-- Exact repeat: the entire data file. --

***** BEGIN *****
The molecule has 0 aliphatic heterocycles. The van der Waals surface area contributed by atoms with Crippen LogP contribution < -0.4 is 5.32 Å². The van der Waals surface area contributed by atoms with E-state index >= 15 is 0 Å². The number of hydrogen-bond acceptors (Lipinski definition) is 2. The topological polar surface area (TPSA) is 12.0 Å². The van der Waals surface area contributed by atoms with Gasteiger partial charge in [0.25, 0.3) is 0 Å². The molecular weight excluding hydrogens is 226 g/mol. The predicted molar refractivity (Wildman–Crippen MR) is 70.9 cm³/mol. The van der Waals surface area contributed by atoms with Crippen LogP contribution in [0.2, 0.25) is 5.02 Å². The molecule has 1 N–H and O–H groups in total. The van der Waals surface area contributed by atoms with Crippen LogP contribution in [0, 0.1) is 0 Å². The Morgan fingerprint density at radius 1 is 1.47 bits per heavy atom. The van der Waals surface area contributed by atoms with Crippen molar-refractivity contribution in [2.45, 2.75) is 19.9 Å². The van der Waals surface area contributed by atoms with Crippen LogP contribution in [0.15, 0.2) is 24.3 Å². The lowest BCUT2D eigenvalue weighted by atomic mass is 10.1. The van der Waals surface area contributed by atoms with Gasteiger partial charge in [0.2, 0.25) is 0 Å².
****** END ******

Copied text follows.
The molecule has 0 aliphatic heterocycles. The van der Waals surface area contributed by atoms with Crippen LogP contribution < -0.4 is 5.32 Å². The van der Waals surface area contributed by atoms with E-state index >= 15 is 0 Å². The number of hydrogen-bond acceptors (Lipinski definition) is 2. The topological polar surface area (TPSA) is 12.0 Å². The van der Waals surface area contributed by atoms with Gasteiger partial charge in [0.25, 0.3) is 0 Å². The molecular weight excluding hydrogens is 226 g/mol. The predicted molar refractivity (Wildman–Crippen MR) is 70.9 cm³/mol. The van der Waals surface area contributed by atoms with Crippen LogP contribution in [0.2, 0.25) is 5.02 Å². The molecule has 1 N–H and O–H groups in total. The van der Waals surface area contributed by atoms with Crippen LogP contribution in [0, 0.1) is 0 Å². The Morgan fingerprint density at radius 1 is 1.47 bits per heavy atom. The van der Waals surface area contributed by atoms with Crippen molar-refractivity contribution in [2.45, 2.75) is 19.9 Å². The van der Waals surface area contributed by atoms with Crippen LogP contribution in [0.15, 0.2) is 24.3 Å². The lowest BCUT2D eigenvalue weighted by atomic mass is 10.1. The van der Waals surface area contributed by atoms with Gasteiger partial charge in [0.2, 0.25) is 0 Å².